"Sunday Blues" / Marshall Crenshaw
When I got home from vacation, a lovely little present was waiting for me -- the new Marshall Crenshaw album Jaggedland. Now at last, when I can listen to my own music without all my family listening in -- it's Marshall Crenshaw time.
As my longtime readers may recall, Marshall Crenshaw lies in a very special circle of my heart -- a fellow Midwesterner, my exact same age, following most of the same musical heroes, he's like my musical doppelganger. I loved his first album (1982's Marshall Crenshaw) but then lost track of him for years; rediscovering Marshall has been one of the great musical joys of the past few years for me. What a revelation it's been to discover that, even as Marshall faded from the public ear, his music just kept on getting better and better -- tenderer, suppler, with crafty grooves and heart-stopping little plunges of emotion. My favorite record of his is probably his 1999 album #447, unless you count 2003's What's In the Bag?; and now here comes Jaggedland to blow them both out of the water.
On first listen, Sunday Blues seems a gently syncopated meditation -- brunch anyone? -- with Marshall's jazzy guitar riffs and a touch of mellow strings lounging around. But just under the surface, it's much more discomfiting. The lyrics meander fretfully, only occasionally stumbling into rhymes -- "I wish I could / Go walking / Walk out of this place / Maybe see a friendly face, but it's / Raining / And raining, I'm / Looking down below from a thirteenth-floor window." There's a brief shadow of suicidal thoughts there, but just a whisper. "The sky is ugly grey / In here or down there / Right now it's bad news either way."
Not much happens in this song. He stands at the window -- I'm guessing a hotel room, on the road -- brooding, watching the rain, feeling cooped up, restless, bitter. (Still, not too bitter -- that finger-snapping beat and the sweetness of his vocals keep things copasetic.) Those stuttering phrases are like fragmented thoughts -- it's the musical equivalent of Cubist art, an effect he repeats in several tracks on the album (no wonder it's called Jaggedland). Nothing much seems to happen -- it's all internal drama. IN A POP SONG.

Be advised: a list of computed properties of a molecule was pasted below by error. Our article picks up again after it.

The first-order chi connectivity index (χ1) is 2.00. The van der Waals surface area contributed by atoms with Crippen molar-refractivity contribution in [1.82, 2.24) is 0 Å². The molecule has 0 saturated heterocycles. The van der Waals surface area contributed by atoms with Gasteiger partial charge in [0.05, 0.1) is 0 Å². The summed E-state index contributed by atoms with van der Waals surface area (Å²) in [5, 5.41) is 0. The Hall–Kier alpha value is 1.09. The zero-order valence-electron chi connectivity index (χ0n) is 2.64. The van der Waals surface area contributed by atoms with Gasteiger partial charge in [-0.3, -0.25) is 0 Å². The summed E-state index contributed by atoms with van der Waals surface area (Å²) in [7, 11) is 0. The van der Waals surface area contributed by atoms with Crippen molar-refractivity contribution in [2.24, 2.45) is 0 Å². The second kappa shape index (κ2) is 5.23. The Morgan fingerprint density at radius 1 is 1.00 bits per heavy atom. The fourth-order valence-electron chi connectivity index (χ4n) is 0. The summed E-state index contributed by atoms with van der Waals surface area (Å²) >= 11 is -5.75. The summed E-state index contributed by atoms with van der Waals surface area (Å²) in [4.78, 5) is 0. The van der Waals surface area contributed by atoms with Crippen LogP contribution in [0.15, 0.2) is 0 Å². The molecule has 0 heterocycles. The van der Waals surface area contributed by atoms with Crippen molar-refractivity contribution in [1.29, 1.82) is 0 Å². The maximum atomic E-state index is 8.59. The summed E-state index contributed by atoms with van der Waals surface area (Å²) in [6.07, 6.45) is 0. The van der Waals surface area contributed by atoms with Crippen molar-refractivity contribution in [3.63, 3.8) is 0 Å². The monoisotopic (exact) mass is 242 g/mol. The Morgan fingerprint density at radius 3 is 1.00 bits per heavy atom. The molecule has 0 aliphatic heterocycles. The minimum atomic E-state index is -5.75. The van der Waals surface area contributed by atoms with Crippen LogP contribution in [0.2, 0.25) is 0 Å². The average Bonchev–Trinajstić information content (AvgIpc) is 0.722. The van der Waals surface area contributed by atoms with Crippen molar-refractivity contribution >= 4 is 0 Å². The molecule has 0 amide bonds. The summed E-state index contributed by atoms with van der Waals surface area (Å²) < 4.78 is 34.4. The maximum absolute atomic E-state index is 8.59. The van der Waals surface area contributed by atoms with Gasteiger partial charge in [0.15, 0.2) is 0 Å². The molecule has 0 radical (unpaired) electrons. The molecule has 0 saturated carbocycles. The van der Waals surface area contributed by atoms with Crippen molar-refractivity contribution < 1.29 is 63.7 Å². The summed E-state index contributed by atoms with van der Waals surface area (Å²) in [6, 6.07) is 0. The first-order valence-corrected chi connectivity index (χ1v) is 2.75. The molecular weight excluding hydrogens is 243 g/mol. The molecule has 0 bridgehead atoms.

Well, that's why you gotta pay attention. Just glancingly he mentions in the long second verse, "I tried to call you on the phone"; he doesn't say that's why he's feeling so crappy, but we can read between the lines. In the third verse, he grouses, "I'm on the wrong side of Sunday / Can't get away from dark thoughts today / I've been made blue / Been lied to" -- betrayed by that woman who doesn't answer the phone? Again, he just implies -- we're way beyond Everly Brothers simplicity here.
"But enough's enough," he adds, wearily, "I don't need this stuff, ok?" And just when you'd expect him to vent, instead he does the zen thing: "Regret and rage, just go back underground / Mean old Sunday blues, I've had it with you hanging 'round." The last verse shrugs philosophically, "Everyone now and then has to play and lose / So I'll waste no more time on last year's news." I can just see him putting on his hat (Marshall's trademark hipster fedora) and heading out the door, taking that therapeutic walk anyway, damn the rain. And as he swings the door shut behind him, the wry chuckle of the last line: "'Til the next time around with the Sunday blues." He's been here before; he knows the psychological pattern.
What is this -- adult emotional complexity in a rock & roll song? Yes indeedy, and that's what really gets me. Okay, I also love the shuffling jazziness, the intriguing musical intervals, the arresting chord progressions -- they suit Marshall's yearning voice, that earnest boyish quality that's still there, belying the spiky sentiments he favors. This jazzy sound dovetails seamlessly into the vintage rock & roll bedrock of Marshall's sound. (Remember, this is a guy who got his show-biz start playing John Lennon in Beatlemania, once played Buddy Holly in a movie, and also wrote the title track of the mock rock biopic Walk Hard).
Remembering those peppy retro pop gems of his 1982 debut -- so fresh, so lively, so eager -- I find it astounding that MC has ripened into a true original, with a distinctive sound and with lyrics that resound deeply. This is good stuff, just amazingly good stuff. Why isn't Marshall Crenshaw at the top of every critic's "best of" list?
By all rights, Jaggedland will finally earn Marshall Crenshaw the accolades he deserves. Here's hoping (but hey, at my age, I should know better...)
Sunday Blues sample